Two salvos of Iraqi missiles were fired at Israel on Saturday in the sixth attack on the Jewish state. The U.S. military said Patriot defense missiles intercepted all of the incoming Scuds.
The Israeli army said there were no injuries and no reports of damage from the attack, part of Iraq's relentless effort to spread the Persian Gulf war to Israel. Earlier attacks killed four people and injured more than 200.The chief army spokesman, Brig. Gen. Nachman Shai, said all the missiles in Saturday's attack carried conventional warheads. Pentagon officials in Washington said three Iraqi missiles were aimed at Tel Aviv and one at the northern port city of Haifa.
One missile was fired at Riyadh, Saudi Arabia, at about the same time. It was destroyed by a Patriot missile and caused no injuries or serious damage.
Air raid sirens sounded throughout Israel at 10 p.m. (1 p.m. MST), and then again 20 minutes later, warning citizens to don gas masks and enter sealed rooms in case the missiles carried chemical warheads. At about 11 p.m., the all-clear siren sounded nationwide.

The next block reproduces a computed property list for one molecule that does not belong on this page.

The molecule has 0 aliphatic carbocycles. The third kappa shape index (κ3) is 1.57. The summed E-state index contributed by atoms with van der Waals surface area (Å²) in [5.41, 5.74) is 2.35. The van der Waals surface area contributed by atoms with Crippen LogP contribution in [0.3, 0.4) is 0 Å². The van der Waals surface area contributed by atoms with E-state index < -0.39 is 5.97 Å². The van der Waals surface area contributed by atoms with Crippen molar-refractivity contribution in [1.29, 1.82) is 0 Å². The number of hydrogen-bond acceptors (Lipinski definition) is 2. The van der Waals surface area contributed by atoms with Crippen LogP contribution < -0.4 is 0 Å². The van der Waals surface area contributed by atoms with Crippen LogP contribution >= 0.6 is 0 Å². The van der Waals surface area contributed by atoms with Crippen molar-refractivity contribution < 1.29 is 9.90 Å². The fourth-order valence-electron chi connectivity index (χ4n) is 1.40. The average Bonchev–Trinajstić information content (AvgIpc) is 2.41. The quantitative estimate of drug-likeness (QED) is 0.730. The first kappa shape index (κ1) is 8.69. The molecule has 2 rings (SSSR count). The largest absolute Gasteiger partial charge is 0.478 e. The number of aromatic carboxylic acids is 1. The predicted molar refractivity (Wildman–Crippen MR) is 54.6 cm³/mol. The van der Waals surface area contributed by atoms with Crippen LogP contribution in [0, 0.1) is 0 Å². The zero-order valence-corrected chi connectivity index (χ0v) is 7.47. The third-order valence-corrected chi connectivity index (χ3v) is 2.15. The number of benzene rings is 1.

Shai said there were two barrages.
After the all-clear was given, Shai gave a jocular approval for Israelis to go on about their normal lives.
"Whoever wants to leave their homes for any reason is free to," he said. "He can get into his car and go for a drive - but not to forget the chemical kit. But you can take the dog out, smile, it is all over."
There were reminders, however, of the damage the Iraqis have done. Israeli flags flew defiantly from the wreckage of homes in a Tel Aviv suburb, where one man died and 67 were injured in a missile attack Friday.
The national news agency Itim identified Friday's fatality as Eitan Grundland, 55, a factory owner whose home was heavily damaged.
Defense Minister Moshe Arens said Israel had never expected 100-percent success from the U.S.-supplied Patriot missiles deployed to intercept the Scuds.
But he told Israel television the Patriots' crews were improving their performance, studying the special problems of shooting down Scuds, and "we are hoping for better results."
One military analyst, reserve Brig. Gen. Aharon Levran, said the Patriot's short range obliged positioning close to the populated areas they defended.
"The problem with the Patriot missiles is even when they hit an incoming Scud missile, they do it a little bit too close to the defended area," Levran said on Israel radio.